Mail call: Memories of Sievers & Devers, and Reineberg’s, from Joyce M. Rode

Today’s letter comes from Joyce Rode, who shared these postcards advertising sales at Reineberg’s Shoe Store. The cards were sent in 1980 and 1981, but the photos are from 1925.

On the back, the postcards detail sales in honor of the store’s 103rd and 104th anniversaries respectively, and the one showing the store’s interior points out how different it was than the store of the present day.

Joyce writes, “I found these picture postcards among our treasures recently. My husband I never threw anything away. (Big mistake.) They were sent to him for sales at Reineberg’s in 1980 and 1981, but the pictures go back to 1925. I also noticed Sievers & Devers jewelry store, pictured here, which brought back memories. We bought our wedding rings there 60 years ago (1952). It was on S. George St.”

She continues, “Our engagement was announced at my Jr.-Sr. Prom at Manchester High School on May 29, 1952. They dedicated a song to us – “Too Young” – made famous by Nat King Cole. Maybe we were too young but we didn’t know it. We were only 17. I graduated June 2, 1952, started working an office job and my hubby-to-be joined the Navy in August. When he came home from boot camp leave we got married. It was November 8, 1952 (my sister’s 19th birthday). When he returned to his base, we didn’t know when we would see each other again. It was nice, because he was stationed in Maryland for the next 3 years.”

Joyce adds, “We often laughed because he joined the Navy to see the world and spent 3 yrs. in Maryland. The last year was in Africa and Florida.”

She concludes, “When he died in 1990 at age 55, we were married for 37 years; had 4 children and 4 grandchildren. I still wear my rings from Sievers & Devers because I can’t get them off any longer, and I don’t have the heart to have them cut off.”

Joyce, I loved reading your story – and hearing about your wedding rings! (And don’t worry about never throwing anything out – that’s what keeps this column in business!)

About Joan

My name is Joan and I'm a lifelong Yorker. Throughout high school and college, I swore I was getting out of here as soon as possible. Now, a few years later, I can't think of anywhere I'd rather be. I love my town, and I hear every day from readers who love their towns, too. So please, connect with me and let's share what makes life in York County great. I'm here to help you enjoy this place as much as I do!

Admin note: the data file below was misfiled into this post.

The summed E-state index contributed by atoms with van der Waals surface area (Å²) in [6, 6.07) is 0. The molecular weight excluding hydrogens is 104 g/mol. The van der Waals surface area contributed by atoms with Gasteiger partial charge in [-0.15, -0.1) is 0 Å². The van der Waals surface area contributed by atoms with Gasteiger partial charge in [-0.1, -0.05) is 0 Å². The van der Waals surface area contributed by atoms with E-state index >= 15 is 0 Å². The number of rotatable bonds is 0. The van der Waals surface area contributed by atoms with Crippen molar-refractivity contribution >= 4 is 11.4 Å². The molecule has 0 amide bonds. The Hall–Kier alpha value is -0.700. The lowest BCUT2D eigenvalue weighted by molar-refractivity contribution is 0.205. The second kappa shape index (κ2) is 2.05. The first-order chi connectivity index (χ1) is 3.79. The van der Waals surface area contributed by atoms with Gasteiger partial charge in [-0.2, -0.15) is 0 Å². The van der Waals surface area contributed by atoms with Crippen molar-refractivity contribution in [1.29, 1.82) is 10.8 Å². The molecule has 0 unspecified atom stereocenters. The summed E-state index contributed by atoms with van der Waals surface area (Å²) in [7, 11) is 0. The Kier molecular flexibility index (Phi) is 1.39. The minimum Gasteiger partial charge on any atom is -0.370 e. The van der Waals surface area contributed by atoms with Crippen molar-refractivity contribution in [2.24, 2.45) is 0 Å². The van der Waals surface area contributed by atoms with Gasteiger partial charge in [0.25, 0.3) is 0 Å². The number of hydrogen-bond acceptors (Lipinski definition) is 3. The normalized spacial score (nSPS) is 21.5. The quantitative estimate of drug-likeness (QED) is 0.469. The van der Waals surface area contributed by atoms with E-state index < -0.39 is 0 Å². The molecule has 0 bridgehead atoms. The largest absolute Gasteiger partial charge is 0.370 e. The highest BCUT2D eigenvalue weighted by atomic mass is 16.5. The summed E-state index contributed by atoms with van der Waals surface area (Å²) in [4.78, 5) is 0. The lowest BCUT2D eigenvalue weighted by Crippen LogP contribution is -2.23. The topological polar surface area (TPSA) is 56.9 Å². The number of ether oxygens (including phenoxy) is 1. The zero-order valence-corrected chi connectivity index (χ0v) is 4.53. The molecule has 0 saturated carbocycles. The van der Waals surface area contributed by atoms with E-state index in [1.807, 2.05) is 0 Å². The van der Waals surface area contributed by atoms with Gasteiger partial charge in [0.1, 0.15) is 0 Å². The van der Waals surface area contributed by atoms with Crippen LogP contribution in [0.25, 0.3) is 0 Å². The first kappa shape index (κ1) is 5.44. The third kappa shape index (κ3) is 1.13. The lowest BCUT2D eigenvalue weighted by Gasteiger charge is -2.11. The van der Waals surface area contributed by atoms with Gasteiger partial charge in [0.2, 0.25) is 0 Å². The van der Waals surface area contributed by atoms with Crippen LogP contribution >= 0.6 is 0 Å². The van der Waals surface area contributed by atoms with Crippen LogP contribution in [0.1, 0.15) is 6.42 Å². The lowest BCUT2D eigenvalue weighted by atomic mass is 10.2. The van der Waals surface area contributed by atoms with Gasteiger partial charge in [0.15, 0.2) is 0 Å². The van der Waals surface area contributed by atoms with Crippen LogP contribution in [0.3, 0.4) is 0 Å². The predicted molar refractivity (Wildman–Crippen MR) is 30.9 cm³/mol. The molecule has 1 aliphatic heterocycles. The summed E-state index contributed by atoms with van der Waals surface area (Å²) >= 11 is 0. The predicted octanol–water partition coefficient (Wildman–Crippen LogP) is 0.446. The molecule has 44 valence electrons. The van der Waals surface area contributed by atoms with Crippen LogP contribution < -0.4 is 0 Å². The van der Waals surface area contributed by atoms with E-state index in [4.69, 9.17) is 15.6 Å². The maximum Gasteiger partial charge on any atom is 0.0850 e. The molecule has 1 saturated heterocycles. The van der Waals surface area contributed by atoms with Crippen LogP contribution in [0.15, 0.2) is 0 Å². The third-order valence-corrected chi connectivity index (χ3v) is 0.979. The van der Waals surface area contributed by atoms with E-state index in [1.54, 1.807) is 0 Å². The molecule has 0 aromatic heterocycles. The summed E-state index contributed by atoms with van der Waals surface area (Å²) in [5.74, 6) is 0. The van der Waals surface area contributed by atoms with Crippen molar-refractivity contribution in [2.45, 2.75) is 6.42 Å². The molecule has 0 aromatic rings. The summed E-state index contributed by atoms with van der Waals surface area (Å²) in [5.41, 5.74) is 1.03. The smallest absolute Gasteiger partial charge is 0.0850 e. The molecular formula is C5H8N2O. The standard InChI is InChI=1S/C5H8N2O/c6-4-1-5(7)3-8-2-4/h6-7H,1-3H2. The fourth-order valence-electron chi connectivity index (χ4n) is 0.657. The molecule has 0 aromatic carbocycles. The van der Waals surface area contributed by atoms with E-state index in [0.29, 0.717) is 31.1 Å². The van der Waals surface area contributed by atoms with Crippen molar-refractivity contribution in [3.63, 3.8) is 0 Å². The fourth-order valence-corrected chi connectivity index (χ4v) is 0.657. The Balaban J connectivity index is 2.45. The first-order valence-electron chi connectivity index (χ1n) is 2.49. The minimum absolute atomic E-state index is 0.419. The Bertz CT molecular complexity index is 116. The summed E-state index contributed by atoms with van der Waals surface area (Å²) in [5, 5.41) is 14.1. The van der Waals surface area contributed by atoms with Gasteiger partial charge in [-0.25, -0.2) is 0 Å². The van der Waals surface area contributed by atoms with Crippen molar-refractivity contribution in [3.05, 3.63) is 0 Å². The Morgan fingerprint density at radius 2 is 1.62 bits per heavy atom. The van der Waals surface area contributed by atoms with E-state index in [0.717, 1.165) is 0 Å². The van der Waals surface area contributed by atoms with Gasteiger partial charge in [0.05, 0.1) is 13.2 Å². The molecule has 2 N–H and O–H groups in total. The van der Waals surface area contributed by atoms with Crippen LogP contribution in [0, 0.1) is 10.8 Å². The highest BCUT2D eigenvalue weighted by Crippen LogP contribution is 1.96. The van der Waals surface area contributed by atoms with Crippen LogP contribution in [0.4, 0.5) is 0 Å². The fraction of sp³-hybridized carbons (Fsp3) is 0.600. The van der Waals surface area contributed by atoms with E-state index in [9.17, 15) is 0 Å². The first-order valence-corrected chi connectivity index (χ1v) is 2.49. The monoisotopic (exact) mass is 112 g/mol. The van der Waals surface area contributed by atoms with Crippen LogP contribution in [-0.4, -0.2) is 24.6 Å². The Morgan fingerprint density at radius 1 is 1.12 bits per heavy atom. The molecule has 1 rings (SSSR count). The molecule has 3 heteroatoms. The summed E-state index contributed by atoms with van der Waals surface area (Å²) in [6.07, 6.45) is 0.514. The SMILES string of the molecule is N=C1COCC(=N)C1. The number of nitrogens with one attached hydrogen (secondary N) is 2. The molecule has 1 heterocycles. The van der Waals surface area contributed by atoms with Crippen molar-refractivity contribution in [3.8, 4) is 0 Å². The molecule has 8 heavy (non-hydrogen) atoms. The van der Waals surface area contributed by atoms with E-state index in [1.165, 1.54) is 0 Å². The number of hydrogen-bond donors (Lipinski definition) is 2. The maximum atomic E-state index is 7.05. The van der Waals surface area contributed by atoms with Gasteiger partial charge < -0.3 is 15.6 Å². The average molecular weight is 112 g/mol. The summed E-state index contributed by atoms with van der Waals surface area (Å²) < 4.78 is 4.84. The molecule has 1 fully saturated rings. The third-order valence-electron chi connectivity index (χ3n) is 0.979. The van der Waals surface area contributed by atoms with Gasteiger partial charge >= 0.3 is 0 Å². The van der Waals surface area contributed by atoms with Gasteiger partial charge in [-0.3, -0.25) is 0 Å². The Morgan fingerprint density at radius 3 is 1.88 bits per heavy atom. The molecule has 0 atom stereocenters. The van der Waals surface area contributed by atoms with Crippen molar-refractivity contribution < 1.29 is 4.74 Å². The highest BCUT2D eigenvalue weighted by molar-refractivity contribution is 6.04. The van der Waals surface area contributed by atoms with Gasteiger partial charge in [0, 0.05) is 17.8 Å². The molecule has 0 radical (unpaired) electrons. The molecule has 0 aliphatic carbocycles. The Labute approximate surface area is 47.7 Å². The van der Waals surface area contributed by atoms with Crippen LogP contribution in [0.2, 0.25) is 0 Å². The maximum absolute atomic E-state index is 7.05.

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3 Responses to Mail call: Memories of Sievers & Devers, and Reineberg’s, from Joyce M. Rode

  1. Betsy Baird says:

    Reineberg’s – Aah! How I must get to that store. Since I was a baby, Mother would buy my shoes there. We lived in Downtown, then, too. There has always been so much trouble finding shoes that would fit me! My feet are too small, and one foot larger than the other. Rob’s grandfather, father and mother, and now Rob have done great services to me. And they nearly always had to order my shoes! The arthritis I now have doesn’t make it any easier. I liked the X-rays they took of my feet.
    I found some trade cards of the old Reineberg’s store, at flea market co-op, and I gave him most of them. Selfishly kept some for myself. They’ve done a great job in properly fitting the feet of many York County residents.
    Betsy Baird
    to Rob.

  2. Jim Fahringer says:

    Thanks for helping me to visualize where Sievers & Devers Jewelry Store was. I knew the address, but didn’t visualize its location. They sold some really neat jewelry. I have seen some of their jewelry in antique shops. My great aunt actually gave me her husband’s aquamarine stick pin which came from Sievers & Devers. Stick pins were actually originally a man’s piece of jewelry from 1800’s until the early 1950’s. Men wore the stick pins just below the big knot in their tie or even sometimes right in the knot. Diamond Jim Brady made diamond stick pins quite popular.

    When I was 4 years old I contracted Polio in my right leg. After some corrective surgery on the back of my ankle, I was required to wear big ugly brown high top corrective shoes. Oh how I wanted to wear those Keds sneakers that everyone else was wearing but I couldn’t. I had to wear those orthopedic shoes. My parents would take me to Reineberg’s to have these shoes correctly fitted and made. I, too, found the x-ray machine fascinating. You stuck your feet under the bottom of the machine and looked down from the top through a view opening. You could actually see your toes and feet through the leather shoes. These machines looked much like the old fashioned viewing machines that were found in Penny Arcades of long ago. The clerks at Reineberg’s were very friendly and understood children and made your visit quite enjoyable even though I hated the big ugly high top brown shoes I had to wear for support. It is interesting to see the large light up “Reineberg’s” sign attached to the second and third story of the building in that early picture. The last time I looked, it was still there – above the “New Hub Store” on South George Street. I believe that sign to be a wonderful collector’s item. I am surprised that Reineberg’s Shoe Store in the former Jay’s Mini Strip Mall on Haines Road didn’t pay to remove that sign and somehow display it at their Haines Road location. It may be too expensive to retrieve, but someone should try to save it for its York commercial historical value.

    • Jim Fahringer says:

      By the way those shoe x-ray machines were declared a health hazard in the late 1950’s and shoe stores stopped using them because of the radiation danger.

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